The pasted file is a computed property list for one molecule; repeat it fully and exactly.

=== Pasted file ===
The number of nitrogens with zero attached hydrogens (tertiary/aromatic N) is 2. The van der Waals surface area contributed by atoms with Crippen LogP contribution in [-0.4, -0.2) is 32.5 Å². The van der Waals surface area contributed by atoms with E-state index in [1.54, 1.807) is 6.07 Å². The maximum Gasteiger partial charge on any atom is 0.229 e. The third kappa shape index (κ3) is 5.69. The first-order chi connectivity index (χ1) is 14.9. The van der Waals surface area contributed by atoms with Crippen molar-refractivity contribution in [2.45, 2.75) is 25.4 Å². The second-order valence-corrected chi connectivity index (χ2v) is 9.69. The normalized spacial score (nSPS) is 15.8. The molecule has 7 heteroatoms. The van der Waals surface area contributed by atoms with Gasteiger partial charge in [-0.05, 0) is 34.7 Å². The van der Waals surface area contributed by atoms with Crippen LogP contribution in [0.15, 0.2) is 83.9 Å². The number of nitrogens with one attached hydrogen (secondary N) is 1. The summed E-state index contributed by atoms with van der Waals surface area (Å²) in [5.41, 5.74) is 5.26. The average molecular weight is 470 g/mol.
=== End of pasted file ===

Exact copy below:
The number of nitrogens with zero attached hydrogens (tertiary/aromatic N) is 2. The van der Waals surface area contributed by atoms with Crippen LogP contribution in [-0.4, -0.2) is 32.5 Å². The van der Waals surface area contributed by atoms with E-state index in [1.54, 1.807) is 6.07 Å². The maximum Gasteiger partial charge on any atom is 0.229 e. The third kappa shape index (κ3) is 5.69. The first-order chi connectivity index (χ1) is 14.9. The van der Waals surface area contributed by atoms with Crippen molar-refractivity contribution in [2.45, 2.75) is 25.4 Å². The second-order valence-corrected chi connectivity index (χ2v) is 9.69. The normalized spacial score (nSPS) is 15.8. The molecule has 7 heteroatoms. The van der Waals surface area contributed by atoms with Gasteiger partial charge in [-0.05, 0) is 34.7 Å². The van der Waals surface area contributed by atoms with Crippen LogP contribution in [0.15, 0.2) is 83.9 Å². The number of nitrogens with one attached hydrogen (secondary N) is 1. The summed E-state index contributed by atoms with van der Waals surface area (Å²) in [5.41, 5.74) is 5.26. The average molecular weight is 470 g/mol.